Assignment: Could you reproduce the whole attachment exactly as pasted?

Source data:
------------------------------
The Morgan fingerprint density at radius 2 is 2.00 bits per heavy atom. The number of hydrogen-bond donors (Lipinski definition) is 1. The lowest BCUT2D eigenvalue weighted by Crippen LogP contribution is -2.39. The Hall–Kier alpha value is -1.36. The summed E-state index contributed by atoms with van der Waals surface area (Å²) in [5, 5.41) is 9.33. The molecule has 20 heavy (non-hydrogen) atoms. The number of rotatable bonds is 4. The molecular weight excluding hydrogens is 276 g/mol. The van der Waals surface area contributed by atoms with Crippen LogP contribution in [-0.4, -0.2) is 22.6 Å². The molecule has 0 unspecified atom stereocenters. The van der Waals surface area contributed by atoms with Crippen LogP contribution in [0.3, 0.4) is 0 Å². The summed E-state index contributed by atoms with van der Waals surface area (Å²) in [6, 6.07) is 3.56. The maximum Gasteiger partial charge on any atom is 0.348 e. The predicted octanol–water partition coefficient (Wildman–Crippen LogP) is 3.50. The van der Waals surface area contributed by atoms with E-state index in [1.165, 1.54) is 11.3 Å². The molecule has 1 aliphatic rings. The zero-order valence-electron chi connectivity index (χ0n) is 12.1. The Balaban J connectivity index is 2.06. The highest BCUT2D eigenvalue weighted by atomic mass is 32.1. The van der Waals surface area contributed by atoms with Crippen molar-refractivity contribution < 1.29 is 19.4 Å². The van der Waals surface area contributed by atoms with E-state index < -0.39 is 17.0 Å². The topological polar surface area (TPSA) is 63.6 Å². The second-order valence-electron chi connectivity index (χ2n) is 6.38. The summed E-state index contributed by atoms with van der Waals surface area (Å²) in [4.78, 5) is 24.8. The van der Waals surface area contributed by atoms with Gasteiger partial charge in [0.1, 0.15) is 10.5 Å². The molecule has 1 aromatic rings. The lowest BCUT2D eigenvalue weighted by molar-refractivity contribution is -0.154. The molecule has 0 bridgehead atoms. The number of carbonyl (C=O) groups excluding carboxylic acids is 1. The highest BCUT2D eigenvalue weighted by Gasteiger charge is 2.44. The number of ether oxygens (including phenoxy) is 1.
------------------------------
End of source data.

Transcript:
The Morgan fingerprint density at radius 2 is 2.00 bits per heavy atom. The number of hydrogen-bond donors (Lipinski definition) is 1. The lowest BCUT2D eigenvalue weighted by Crippen LogP contribution is -2.39. The Hall–Kier alpha value is -1.36. The summed E-state index contributed by atoms with van der Waals surface area (Å²) in [5, 5.41) is 9.33. The molecule has 20 heavy (non-hydrogen) atoms. The number of rotatable bonds is 4. The molecular weight excluding hydrogens is 276 g/mol. The van der Waals surface area contributed by atoms with Crippen LogP contribution in [-0.4, -0.2) is 22.6 Å². The molecule has 0 unspecified atom stereocenters. The van der Waals surface area contributed by atoms with Crippen LogP contribution in [0.3, 0.4) is 0 Å². The summed E-state index contributed by atoms with van der Waals surface area (Å²) in [6, 6.07) is 3.56. The maximum Gasteiger partial charge on any atom is 0.348 e. The predicted octanol–water partition coefficient (Wildman–Crippen LogP) is 3.50. The van der Waals surface area contributed by atoms with E-state index in [1.165, 1.54) is 11.3 Å². The molecule has 1 aliphatic rings. The zero-order valence-electron chi connectivity index (χ0n) is 12.1. The Balaban J connectivity index is 2.06. The highest BCUT2D eigenvalue weighted by atomic mass is 32.1. The van der Waals surface area contributed by atoms with Crippen molar-refractivity contribution < 1.29 is 19.4 Å². The van der Waals surface area contributed by atoms with E-state index < -0.39 is 17.0 Å². The topological polar surface area (TPSA) is 63.6 Å². The second-order valence-electron chi connectivity index (χ2n) is 6.38. The summed E-state index contributed by atoms with van der Waals surface area (Å²) in [4.78, 5) is 24.8. The van der Waals surface area contributed by atoms with Gasteiger partial charge in [0.1, 0.15) is 10.5 Å². The molecule has 1 aromatic rings. The lowest BCUT2D eigenvalue weighted by molar-refractivity contribution is -0.154. The molecule has 0 bridgehead atoms. The number of carbonyl (C=O) groups excluding carboxylic acids is 1. The highest BCUT2D eigenvalue weighted by Gasteiger charge is 2.44. The number of ether oxygens (including phenoxy) is 1.